He must also forgo the kind of global relationships that Dentsu and Japan's third-largest agency, Asatsu-DK, have created with Publicis Groupe and WPP Group, respectively.
Although Hakuhodo became a corporate trailblazer in 1960, when it forged a joint venture in Japan with Interpublic Group of Cos.' McCann-Erickson Worldwide, the arrangement ended in 1994, said a long-time Tokyo advertising executive, "when IPG bigwigs steamed in one day and wondered why they were giving away income. They severed the relationship very abruptly, which soured Hakuhodo's view of foreigners."
"The agency's board is very old and conservative, and a bit xenophobic," he added. "The thing they're most concerned about is becoming just another element in a big group rather than being able to control that group themselves. For example, they don't see the value in [WPP's investment in Asatsu-DK] from Asatsu's point of view."
Hakuhodo does have a global partnership with Omnicom Group's TBWA Worldwide, called G1, which handles Nissan around the world. It also has a joint venture in Japan with Interpublic's Lowe & Partners Worldwide, called Hakuhodo:Lintas, which works with clients such as Unilever, Johnson & Johnson and Peugeot. But both deals are intentionally limited to specific clients and geographic boundaries.
To maintain the board's support, Mr. Jimbo has carefully plotted a course of partnerships with small, independent agencies, largely created to handle Japanese clients, and until now mostly in Asia. "We can understand very easily China, Korea, Thailand, Singapore and Vietnam, [they are] very similar to Japanese, [and] have the same type of culture."
This approach, which Mr. Jimbo has labeled "mega-independence," eliminates the danger of Hakuhodo once again losing face-a Japanese taboo-and power to foreigners.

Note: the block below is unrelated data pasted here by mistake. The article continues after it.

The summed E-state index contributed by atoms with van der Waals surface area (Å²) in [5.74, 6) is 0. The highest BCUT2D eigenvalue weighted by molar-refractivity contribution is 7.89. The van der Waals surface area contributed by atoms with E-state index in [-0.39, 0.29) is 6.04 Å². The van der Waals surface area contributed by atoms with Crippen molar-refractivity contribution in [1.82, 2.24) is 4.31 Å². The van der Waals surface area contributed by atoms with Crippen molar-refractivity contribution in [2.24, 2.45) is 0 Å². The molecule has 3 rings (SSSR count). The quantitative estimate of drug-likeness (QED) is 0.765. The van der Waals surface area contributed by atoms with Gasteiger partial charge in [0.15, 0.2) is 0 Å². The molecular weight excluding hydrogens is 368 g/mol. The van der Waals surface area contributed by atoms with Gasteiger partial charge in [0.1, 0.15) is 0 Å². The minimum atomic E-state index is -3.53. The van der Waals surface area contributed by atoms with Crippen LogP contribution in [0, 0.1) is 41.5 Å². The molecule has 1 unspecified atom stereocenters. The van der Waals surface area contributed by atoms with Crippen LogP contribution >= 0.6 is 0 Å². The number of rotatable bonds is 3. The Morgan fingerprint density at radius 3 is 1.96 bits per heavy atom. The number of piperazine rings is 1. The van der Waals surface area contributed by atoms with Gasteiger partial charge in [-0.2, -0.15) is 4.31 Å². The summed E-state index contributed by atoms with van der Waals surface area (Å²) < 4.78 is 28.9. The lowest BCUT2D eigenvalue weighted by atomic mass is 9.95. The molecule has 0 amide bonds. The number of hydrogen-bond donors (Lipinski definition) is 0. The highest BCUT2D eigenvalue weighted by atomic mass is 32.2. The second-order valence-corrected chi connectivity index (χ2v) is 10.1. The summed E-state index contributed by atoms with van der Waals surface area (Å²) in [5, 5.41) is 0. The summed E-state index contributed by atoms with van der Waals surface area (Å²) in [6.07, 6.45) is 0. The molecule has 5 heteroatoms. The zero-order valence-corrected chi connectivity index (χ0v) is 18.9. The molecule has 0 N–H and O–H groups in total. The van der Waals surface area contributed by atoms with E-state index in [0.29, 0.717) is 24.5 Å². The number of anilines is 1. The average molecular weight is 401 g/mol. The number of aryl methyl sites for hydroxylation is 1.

"We want to be independent, but not alone. We want to be connected to partners, such as independent agencies, in each country through the world, [but] it's important to create independence for our own network," he said.
That strategy puzzles many industry observers. "I don't understand what they're doing," said the managing director of a rival agency in Tokyo. "They haven't aligned with any single global company. Buying into small agencies as they've been doing, especially in the U.S., seems to be an attempt to establish some form of a global presence, but I'm not sure how effective that will be."
Hakuhodo's biggest deal is a local one, and preserves the agency's independence. Hakuhodo in December engineered a merger with two other top 10 local agencies, Daiko and Yomiko, to form a joint holding company and a separate media operation to better compete with Dentsu in Japan. A listing on the Tokyo Stock Exchange is planned for October 2004. So far there are no plans for a U.S. listing, unlike Dentsu, which is eyeing the New York Stock Exchange.
A Publicis Groupe director in Tokyo said, "Dentsu has never hesitated to play at a high level, while Hakuhodo has just followed clients overseas. I've never sensed aggressiveness from them about non-Japanese clients."